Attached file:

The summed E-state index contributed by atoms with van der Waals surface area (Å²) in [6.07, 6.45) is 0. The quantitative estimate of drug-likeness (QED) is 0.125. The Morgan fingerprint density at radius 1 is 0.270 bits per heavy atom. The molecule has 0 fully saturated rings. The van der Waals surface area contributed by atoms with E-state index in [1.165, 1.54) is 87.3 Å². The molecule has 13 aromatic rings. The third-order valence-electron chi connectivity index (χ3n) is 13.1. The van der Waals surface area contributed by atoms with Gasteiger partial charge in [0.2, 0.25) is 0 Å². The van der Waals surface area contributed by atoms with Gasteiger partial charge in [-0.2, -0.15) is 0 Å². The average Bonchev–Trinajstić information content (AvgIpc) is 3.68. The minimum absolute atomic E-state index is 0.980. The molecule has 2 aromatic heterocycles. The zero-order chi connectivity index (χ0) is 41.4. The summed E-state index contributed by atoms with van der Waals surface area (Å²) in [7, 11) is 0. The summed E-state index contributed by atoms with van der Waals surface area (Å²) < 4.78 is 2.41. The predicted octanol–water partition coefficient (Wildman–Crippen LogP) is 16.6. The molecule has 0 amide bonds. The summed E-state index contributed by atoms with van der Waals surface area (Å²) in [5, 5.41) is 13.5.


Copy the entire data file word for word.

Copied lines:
The summed E-state index contributed by atoms with van der Waals surface area (Å²) in [6.07, 6.45) is 0. The quantitative estimate of drug-likeness (QED) is 0.125. The Morgan fingerprint density at radius 1 is 0.270 bits per heavy atom. The molecule has 0 fully saturated rings. The van der Waals surface area contributed by atoms with E-state index in [1.165, 1.54) is 87.3 Å². The molecule has 13 aromatic rings. The third-order valence-electron chi connectivity index (χ3n) is 13.1. The van der Waals surface area contributed by atoms with Gasteiger partial charge in [0.2, 0.25) is 0 Å². The van der Waals surface area contributed by atoms with Gasteiger partial charge in [-0.2, -0.15) is 0 Å². The average Bonchev–Trinajstić information content (AvgIpc) is 3.68. The minimum absolute atomic E-state index is 0.980. The molecule has 2 aromatic heterocycles. The zero-order chi connectivity index (χ0) is 41.4. The summed E-state index contributed by atoms with van der Waals surface area (Å²) in [7, 11) is 0. The summed E-state index contributed by atoms with van der Waals surface area (Å²) < 4.78 is 2.41. The predicted octanol–water partition coefficient (Wildman–Crippen LogP) is 16.6. The molecule has 0 amide bonds. The summed E-state index contributed by atoms with van der Waals surface area (Å²) in [5, 5.41) is 13.5.